Abstract

This paper explores how firms within the audience measurement industry, specifically its radio and television markets, have navigated myriad market and nonmarket challenges. The market strategies and the nonmarket forces that constrain those strategies are largely defined by two features: the delineation of its geographic markets by political boundaries and markets that have natural monopoly characteristics. While the pre-monopoly stage or periods of competition may be comparatively short-lived, they are still telling. Monopolists undertake market strategies designed to ensure that they are not supplanted and nonmarket actions geared to avoiding undesirable constraints and reputational damage. Depending on their legal and regulatory environment, customers of the measurement services have used both market and nonmarket actions to mitigate the market power of the audience measurement firms. This paper focuses primarily on the U.S. radio and television audience measurement markets that Arbitron and Nielsen, respectively, have dominated for decades. Non-U.S. markets, which frequently feature America’s foremost firms, illustrate alternatives to America’s largely laissez-faire approach.

Details

Strategy Beyond Markets
Type: Book
ISBN: 978-1-78635-019-0

Keywords

To view the access options for this content please click here
Case study
Publication date: 20 January 2017

David P. Stowell and Evan Meagher

In recent years Lehman Brothers, one of the five largest investment banks in the United States, had grown increasingly reliant on its fixed income trading and underwriting…

Abstract

In recent years Lehman Brothers, one of the five largest investment banks in the United States, had grown increasingly reliant on its fixed income trading and underwriting division, which served as the primary engine for its strong profit growth. The bank had also significantly increased its leverage over the same timeframe, going from a debt-to-equity ratio of 23.7x in 2003 to 35.2x in 2007. As leverage increased, the ongoing erosion of the mortgage-backed industry began to impact Lehman significantly and its stock price plummeted. Unfortunately, public outcry over taxpayer assumption of $29 billion in potential Bear losses made repeating such a move politically untenable. The surreal scene of potential buyers traipsing into an investment bank's headquarters over the weekend to consider various merger or spin-out scenarios repeated itself once again. This time, the Fed refused to back the failing bank's liabilities, attempting instead to play last-minute suitors Bank of America, HSBC, Nomura Securities, and Barclay's off each other, jawboning them by arguing that failing to step up to save Lehman would cause devastating counterparty runs on their own capital positions. The Fed's desperate attempts to arrange its second rescue of a major U.S. investment bank in six months failed when it refused to backstop losses from Lehman's toxic mortgage holdings. Complicating matters was Lehman's reliance on short-term repo loans to finance its balance sheet. Unfortunately, such loans required constant renewal by counterparties, who had grown increasingly nervous that Lehman would lose the ability to make good on its trades. With this sentiment swirling around Wall Street, Lehman was forced to announce the largest Chapter 11 filing in U.S. history, listing assets of $639 billion and liabilities of $768 billion. The second domino had fallen. It would not be the last.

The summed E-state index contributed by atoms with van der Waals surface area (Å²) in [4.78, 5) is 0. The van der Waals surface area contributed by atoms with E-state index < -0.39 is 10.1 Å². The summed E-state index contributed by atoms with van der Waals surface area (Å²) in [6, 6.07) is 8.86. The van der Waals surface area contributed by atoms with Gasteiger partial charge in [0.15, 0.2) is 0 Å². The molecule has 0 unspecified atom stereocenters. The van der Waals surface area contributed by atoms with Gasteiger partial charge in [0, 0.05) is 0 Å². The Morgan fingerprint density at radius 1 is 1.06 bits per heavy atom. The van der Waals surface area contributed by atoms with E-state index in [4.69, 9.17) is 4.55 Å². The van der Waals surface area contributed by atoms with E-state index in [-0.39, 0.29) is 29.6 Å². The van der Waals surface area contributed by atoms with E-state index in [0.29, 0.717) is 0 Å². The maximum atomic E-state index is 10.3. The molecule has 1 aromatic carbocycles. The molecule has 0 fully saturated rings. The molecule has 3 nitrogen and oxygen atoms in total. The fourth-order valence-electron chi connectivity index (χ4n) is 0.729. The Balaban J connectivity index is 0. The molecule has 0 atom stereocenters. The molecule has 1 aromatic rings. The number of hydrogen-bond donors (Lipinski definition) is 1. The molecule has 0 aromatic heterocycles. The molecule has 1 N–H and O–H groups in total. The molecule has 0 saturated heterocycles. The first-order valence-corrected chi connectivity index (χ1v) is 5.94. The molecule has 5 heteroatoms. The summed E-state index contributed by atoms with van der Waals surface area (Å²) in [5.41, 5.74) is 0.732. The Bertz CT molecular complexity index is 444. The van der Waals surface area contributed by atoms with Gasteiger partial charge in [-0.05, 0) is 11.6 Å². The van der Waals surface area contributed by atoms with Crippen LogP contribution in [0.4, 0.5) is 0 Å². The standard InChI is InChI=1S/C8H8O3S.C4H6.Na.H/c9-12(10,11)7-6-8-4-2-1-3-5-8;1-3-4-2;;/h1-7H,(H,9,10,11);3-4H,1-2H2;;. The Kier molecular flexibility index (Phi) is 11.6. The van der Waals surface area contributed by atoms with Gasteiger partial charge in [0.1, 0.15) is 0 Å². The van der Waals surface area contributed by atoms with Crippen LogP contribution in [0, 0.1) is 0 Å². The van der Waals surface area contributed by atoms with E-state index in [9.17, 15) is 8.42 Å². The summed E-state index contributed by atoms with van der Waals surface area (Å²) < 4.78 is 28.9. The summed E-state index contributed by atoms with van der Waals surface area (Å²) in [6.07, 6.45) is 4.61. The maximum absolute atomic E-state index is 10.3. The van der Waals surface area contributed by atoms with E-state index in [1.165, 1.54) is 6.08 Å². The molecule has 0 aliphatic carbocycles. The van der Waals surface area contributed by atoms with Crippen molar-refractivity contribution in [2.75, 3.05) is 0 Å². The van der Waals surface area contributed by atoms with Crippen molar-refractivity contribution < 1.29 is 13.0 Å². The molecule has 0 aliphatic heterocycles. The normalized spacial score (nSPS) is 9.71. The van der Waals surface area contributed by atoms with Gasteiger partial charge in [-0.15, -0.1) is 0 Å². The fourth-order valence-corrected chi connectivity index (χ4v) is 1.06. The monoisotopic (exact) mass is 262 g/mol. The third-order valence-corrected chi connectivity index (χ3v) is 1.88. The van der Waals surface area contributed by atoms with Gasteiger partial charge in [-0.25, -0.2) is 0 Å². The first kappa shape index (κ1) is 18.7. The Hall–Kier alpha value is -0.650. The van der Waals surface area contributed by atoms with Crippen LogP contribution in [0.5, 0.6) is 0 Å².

This case covers the period from the sale of Bear Stearns to JP Morgan to the conversion into bank holding companies by Goldman Sachs and Morgan Stanley, including the Lehman Brothers bankruptcy and the sale of Merrill Lynch to Bank of America. The case explains the new global paradigm for the investment banking industry, including increased regulation, fewer competitors, lower leverage, reduced proprietary trading, and-potentially-reduced profits.

Details

Kellogg School of Management Cases, vol. no.
Type: Case Study
ISSN: 2474-6568
Published by: Kellogg School of Management

Keywords

1 – 10 of 29